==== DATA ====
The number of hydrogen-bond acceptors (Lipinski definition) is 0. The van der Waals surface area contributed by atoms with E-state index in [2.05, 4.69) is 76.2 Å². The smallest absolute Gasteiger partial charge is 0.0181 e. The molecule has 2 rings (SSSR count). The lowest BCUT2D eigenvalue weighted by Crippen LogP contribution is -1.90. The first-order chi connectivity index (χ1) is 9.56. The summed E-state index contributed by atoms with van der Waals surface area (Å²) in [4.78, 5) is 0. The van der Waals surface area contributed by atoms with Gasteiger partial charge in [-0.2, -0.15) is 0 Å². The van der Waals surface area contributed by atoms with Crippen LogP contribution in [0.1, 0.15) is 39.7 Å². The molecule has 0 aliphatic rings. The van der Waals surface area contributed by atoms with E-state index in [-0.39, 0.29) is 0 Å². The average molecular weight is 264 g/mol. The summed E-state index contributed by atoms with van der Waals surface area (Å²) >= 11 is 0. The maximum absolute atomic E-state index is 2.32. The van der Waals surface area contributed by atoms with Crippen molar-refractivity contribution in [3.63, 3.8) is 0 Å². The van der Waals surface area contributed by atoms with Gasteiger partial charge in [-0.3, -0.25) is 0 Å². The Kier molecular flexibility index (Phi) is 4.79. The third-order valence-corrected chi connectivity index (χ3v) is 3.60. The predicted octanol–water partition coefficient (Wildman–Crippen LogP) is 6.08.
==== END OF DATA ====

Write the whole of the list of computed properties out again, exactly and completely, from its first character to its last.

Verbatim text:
The number of hydrogen-bond acceptors (Lipinski definition) is 0. The van der Waals surface area contributed by atoms with E-state index in [2.05, 4.69) is 76.2 Å². The smallest absolute Gasteiger partial charge is 0.0181 e. The molecule has 2 rings (SSSR count). The lowest BCUT2D eigenvalue weighted by Crippen LogP contribution is -1.90. The first-order chi connectivity index (χ1) is 9.56. The summed E-state index contributed by atoms with van der Waals surface area (Å²) in [4.78, 5) is 0. The van der Waals surface area contributed by atoms with Gasteiger partial charge in [-0.2, -0.15) is 0 Å². The van der Waals surface area contributed by atoms with Crippen LogP contribution in [0.1, 0.15) is 39.7 Å². The molecule has 0 aliphatic rings. The van der Waals surface area contributed by atoms with E-state index in [-0.39, 0.29) is 0 Å². The average molecular weight is 264 g/mol. The summed E-state index contributed by atoms with van der Waals surface area (Å²) >= 11 is 0. The maximum absolute atomic E-state index is 2.32. The van der Waals surface area contributed by atoms with Crippen molar-refractivity contribution in [3.63, 3.8) is 0 Å². The van der Waals surface area contributed by atoms with Gasteiger partial charge in [-0.3, -0.25) is 0 Å². The Kier molecular flexibility index (Phi) is 4.79. The third-order valence-corrected chi connectivity index (χ3v) is 3.60. The predicted octanol–water partition coefficient (Wildman–Crippen LogP) is 6.08.